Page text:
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U.S. Army Cyber Doctrine Making a Difference

The Cyber Edge
August 8, 2017
By George I. Seffers
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The document defines fundamental changes for cyber, electronic warfare and signal forces and operations.

The Army’s first doctrine for fighting in the cyberspace and electronic warfare domains already is changing the way the service operates, said Maj. Gen. John B. Morrison Jr., USA, commander, Cyber Center of Excellence and Fort Gordon, told the AFCEA TechNet Augusta audience in Augusta, Georgia.

The doctrine, which also includes electronic warfare, codifies how the service is going to operate in cyberspace. It wraps in electronic warfare.

Gen. Morrison cited three major changes brought about by the doctrine. “First off, for the very first time it says that DODIN [Department of Defense Information Network] operations is the foundation for cyberspace operations. That intrinsically means that the Signal regiment is intricately linked to cyber operations. There is no separation,” Gen. Morrison asserted.

Furthermore, he added, it establishes the network end to end—strategic to tactical. “There is no differentiation between the two because in cyberspace it’s ubiquitous. It codifies how we’re going to organize ourselves from an offensive cyber perspective and then balances that with ... those defensive actions we take ... to prevent an attack. It brings those two together,” he said.

In addition, it combines all aspects of electronic warfare, including electronic protection, electronic attack and electronic support, into cyberspace operations. “It talks about how we will execute integrated operations that we are calling CEMA: cyber electromagnetic activities. It bounds all three of those core competencies—signal, cyber and electronic warfare—with the right intelligence underpinnings and brings them into an integrated staff and planning in support of the commander’s operational scheme of maneuver,” he offered.

Gen. Morrison stressed that the doctrine is “more than a staff planning construct,” and instead “it is an operational construct that goes from the battalion up to the theater army level.”

He also stated that the doctrine is affecting Army acquisition processes. Because the document codifies the network end to end, “That is how the Army is going to manage our money when it comes to the network, looking at it from a complete portfolio—enterprise, strategic and tactical—because it is all one network,” he said.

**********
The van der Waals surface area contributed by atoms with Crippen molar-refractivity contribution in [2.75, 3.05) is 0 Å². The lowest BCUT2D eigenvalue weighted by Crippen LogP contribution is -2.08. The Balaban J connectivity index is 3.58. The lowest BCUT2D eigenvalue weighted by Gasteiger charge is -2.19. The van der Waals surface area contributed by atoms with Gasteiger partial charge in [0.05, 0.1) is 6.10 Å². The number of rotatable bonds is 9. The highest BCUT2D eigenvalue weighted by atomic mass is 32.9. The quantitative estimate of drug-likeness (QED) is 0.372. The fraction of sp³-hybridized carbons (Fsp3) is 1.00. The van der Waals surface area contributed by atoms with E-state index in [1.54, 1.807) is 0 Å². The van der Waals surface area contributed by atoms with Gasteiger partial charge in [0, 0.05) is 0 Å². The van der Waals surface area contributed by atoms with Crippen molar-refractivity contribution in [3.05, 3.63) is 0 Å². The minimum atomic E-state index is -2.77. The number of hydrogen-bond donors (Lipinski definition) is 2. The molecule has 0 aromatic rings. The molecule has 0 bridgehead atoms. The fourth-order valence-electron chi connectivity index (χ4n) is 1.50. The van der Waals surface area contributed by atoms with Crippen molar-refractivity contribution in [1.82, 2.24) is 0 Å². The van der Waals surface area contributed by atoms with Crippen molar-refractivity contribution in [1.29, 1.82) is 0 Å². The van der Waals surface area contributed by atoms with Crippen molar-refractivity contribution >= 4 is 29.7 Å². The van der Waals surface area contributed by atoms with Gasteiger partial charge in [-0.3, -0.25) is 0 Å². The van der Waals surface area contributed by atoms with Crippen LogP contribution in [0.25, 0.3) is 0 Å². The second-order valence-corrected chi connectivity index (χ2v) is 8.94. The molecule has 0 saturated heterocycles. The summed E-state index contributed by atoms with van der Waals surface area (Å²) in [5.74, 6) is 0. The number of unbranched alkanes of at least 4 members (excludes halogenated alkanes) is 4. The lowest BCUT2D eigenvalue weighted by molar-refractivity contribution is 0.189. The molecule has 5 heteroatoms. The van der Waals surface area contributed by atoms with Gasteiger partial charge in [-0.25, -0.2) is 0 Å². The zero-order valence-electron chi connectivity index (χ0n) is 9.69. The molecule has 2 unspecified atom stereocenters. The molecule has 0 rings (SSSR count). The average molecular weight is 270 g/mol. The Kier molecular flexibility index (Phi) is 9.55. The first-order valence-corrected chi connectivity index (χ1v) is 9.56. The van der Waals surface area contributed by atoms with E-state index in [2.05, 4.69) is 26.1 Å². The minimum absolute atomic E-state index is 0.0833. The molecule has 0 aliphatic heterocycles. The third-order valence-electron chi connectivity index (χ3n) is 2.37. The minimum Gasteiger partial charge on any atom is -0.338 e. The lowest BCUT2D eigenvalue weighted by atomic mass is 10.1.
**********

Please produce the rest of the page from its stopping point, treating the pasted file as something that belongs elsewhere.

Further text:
Gen. Morrison also discussed how over the past year, the U.S. Army has seen significant changes to the way it trains cyber, signal and electronic warfare. He addressed the conference on the same day the service was graduating its first class of enlisted personnel at the Cyber Center of Excellence. Just one year before, the general pointed out, it was only officers, mainly lieutenants, who were being trained for cyber. Now, the cyber school includes officers, warrant officers and enlisted personnel.

The service also is modifying its approach to training at the signal school, he indicated. “We’re fundamentally changing the way that we train inside the Signal School, making it much more multidisciplined and less specialized, and quite frankly, upping the game of the Signal Regiment so they are not only the operations and maintenance of the network but the security of it as well,” Gen. Morrison said. Foundational change is being implemented by [the leadership] of the Signal School.

He also cited the decision to move electronic warfare professionals into the cyber branch as a major shift. “While that’s effective in October of next year, that transition actually starts now, and we will start training our electronic warfare professionals in cyber operations planning starting in January,” he reported.

Several times while speaking about the Army’s approach to training in the cyber, signal and electronic warfare domains, Gen. Morrison repeated the refrain, “What a difference a year makes.”

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